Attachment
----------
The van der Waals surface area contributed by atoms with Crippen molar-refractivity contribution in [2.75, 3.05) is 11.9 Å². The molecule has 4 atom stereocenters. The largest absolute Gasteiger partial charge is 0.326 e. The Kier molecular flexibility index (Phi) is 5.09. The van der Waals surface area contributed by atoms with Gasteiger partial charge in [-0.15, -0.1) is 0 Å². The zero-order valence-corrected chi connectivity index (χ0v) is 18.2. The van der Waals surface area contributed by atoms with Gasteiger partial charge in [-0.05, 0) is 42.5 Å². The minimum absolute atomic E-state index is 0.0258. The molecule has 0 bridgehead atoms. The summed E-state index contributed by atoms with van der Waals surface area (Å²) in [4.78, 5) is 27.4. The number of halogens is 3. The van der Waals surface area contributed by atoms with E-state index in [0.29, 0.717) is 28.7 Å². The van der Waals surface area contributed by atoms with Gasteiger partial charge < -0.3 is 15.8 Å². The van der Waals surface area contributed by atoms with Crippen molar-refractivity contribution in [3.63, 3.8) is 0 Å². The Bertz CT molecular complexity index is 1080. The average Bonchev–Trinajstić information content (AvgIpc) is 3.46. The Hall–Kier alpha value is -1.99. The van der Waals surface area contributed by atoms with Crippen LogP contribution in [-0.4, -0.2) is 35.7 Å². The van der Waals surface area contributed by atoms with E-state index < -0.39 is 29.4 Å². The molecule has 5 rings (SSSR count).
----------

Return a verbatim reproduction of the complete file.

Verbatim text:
The van der Waals surface area contributed by atoms with Crippen molar-refractivity contribution in [2.75, 3.05) is 11.9 Å². The molecule has 4 atom stereocenters. The largest absolute Gasteiger partial charge is 0.326 e. The Kier molecular flexibility index (Phi) is 5.09. The van der Waals surface area contributed by atoms with Gasteiger partial charge in [-0.15, -0.1) is 0 Å². The zero-order valence-corrected chi connectivity index (χ0v) is 18.2. The van der Waals surface area contributed by atoms with Gasteiger partial charge in [-0.05, 0) is 42.5 Å². The minimum absolute atomic E-state index is 0.0258. The molecule has 0 bridgehead atoms. The summed E-state index contributed by atoms with van der Waals surface area (Å²) in [4.78, 5) is 27.4. The number of halogens is 3. The van der Waals surface area contributed by atoms with E-state index in [0.29, 0.717) is 28.7 Å². The van der Waals surface area contributed by atoms with Gasteiger partial charge < -0.3 is 15.8 Å². The van der Waals surface area contributed by atoms with Crippen molar-refractivity contribution in [3.63, 3.8) is 0 Å². The Bertz CT molecular complexity index is 1080. The average Bonchev–Trinajstić information content (AvgIpc) is 3.46. The Hall–Kier alpha value is -1.99. The van der Waals surface area contributed by atoms with Crippen LogP contribution in [-0.4, -0.2) is 35.7 Å². The van der Waals surface area contributed by atoms with E-state index < -0.39 is 29.4 Å². The molecule has 5 rings (SSSR count).